12. June 2015 11:27
Another year has passed and this year’s construction season is
off to a busy start! The Federal Highway Administration (FHWA)
has published a brochure titled "Creating Safer Work Zones: Improving Operations on Both Sides of the Barrel." This brochure provides safety tips and useful information to navigate safely through road construction work zones. Print out a copy below to share with others.
Main topics covered:
- Stay alert and minimize distractions
- Keep your headlights on
- Pay attention
- Merge into the proper lane
- Don’t tailgate
- Obey posted speed limit signs
- Change lanes safely
- Follow instructions from flag persons
- Expect the unexpected
- Be patient!
2015 Road Construction Safety Tips.pdf (300.63 kb)
Courtesy Federal Highway Administration
19. May 2014 05:04
J-turn intersections, also known as restricted crossing U-turns, are being implemented in Wisconsin and nationwide. These new intersections are changing how motorists navigate through high-speed, divided highways. The J-turn requires motorists that intend to go left or straight at these intersections, first turn right onto the roadway and then perform a U-turn at the indicated “J” turning location.
This new intersection design reduces the number of traffic crossing points, minimizing the likelihood of fatal accidents. Drivers have a significantly reduced chance of side-impact collisions in a J-turn intersection because the vehicle doesn’t directly cross over multiple lanes of traffic.
R.A. Smith National provided construction oversight and management for the J-Turn intersection constructed at the WIS 23 and County M intersection in Sheboygan County. Prior to installation of the J-Turn, this intersection had a high rate of right-angle vehicle collisions. Three additional intersections - Fairview Drive, CTH E and Pleasant View at WIS 23 - were constructed with dedicated left-turn lanes and right-turn only intersections to further reduce accident potential.
View this video released by the Wisconsin Department of Transportation explaining how to drive in a J-turn and its benefits. http://www.youtube.com/watch?v=M4FBgagbpyg&list=PLB3995DECC4B6C61A
3. October 2013 04:56
The laser screed has changed the way in which concrete is placed. This piece of equipment uses an automatic laser control system to pour large slabs without the use of interior form work. This equipment is typically used to finish concrete slabs in large industrial or commercial buildings. The level of accuracy and speed at which concrete can be placed was especially useful last week at Valero Renewable Fuel’s ethanol plant in Aztalan (Jefferson County), Wisconsin. On the first day the contractor anticipated a cement truck pouring concrete every six minutes for a full eight hours.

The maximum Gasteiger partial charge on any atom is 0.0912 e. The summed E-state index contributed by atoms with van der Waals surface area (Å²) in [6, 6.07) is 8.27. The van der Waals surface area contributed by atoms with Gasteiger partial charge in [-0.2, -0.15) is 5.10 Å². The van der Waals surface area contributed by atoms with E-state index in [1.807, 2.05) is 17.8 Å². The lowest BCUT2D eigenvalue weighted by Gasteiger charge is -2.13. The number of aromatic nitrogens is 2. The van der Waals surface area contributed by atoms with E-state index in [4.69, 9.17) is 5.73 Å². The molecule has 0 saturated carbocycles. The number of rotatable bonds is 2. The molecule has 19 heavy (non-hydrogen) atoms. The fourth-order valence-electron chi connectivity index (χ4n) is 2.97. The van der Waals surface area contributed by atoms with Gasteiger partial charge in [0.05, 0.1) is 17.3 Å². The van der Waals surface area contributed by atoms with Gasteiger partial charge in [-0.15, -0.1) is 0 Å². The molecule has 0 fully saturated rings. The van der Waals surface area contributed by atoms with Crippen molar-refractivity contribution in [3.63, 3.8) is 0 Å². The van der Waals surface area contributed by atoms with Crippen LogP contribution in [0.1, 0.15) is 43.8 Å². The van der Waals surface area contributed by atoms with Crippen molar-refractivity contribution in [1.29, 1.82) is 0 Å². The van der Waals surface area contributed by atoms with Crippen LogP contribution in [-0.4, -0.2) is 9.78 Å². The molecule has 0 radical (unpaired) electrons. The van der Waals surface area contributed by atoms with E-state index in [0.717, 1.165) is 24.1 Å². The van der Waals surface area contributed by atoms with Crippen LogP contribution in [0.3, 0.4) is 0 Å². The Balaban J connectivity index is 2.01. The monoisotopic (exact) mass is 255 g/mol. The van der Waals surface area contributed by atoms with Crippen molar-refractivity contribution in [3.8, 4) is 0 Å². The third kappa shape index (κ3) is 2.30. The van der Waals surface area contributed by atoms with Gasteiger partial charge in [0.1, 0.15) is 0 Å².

R.A. Smith National was on site with contractors, Wirth Concrete and Iverson Construction, to provide construction management and inspection for a new 1,500-foot long truck queuing driveway at the ethanol plant. The new queuing area which measures 75 wide by 850 feet long will provide for an additional 51 semi spaces and improve overall traffic flow for the heavy volume of trucks that enter and leave the plant. This plant typically produces 300,000 gallons of ethanol per day year round.
R.A. Smith National also provided construction staking, preliminary survey services and a traffic analysis that led to this parking lot expansion project. The analysis became necessary after supply trucks were causing traffic backups on a nearby state highway. The project involved a review of historical plant records and a subsequent traffic analysis to provide an estimate of the required number of queuing spaces. R.A. Smith National created five queuing concept plans including cost estimates for several sites at the plant. Our project team worked closely with Valero Renewable Fuels to refine the concepts and select the best solution for the plant. Our team was further responsible for preparing construction drawings, bidding coordination, and permit approvals.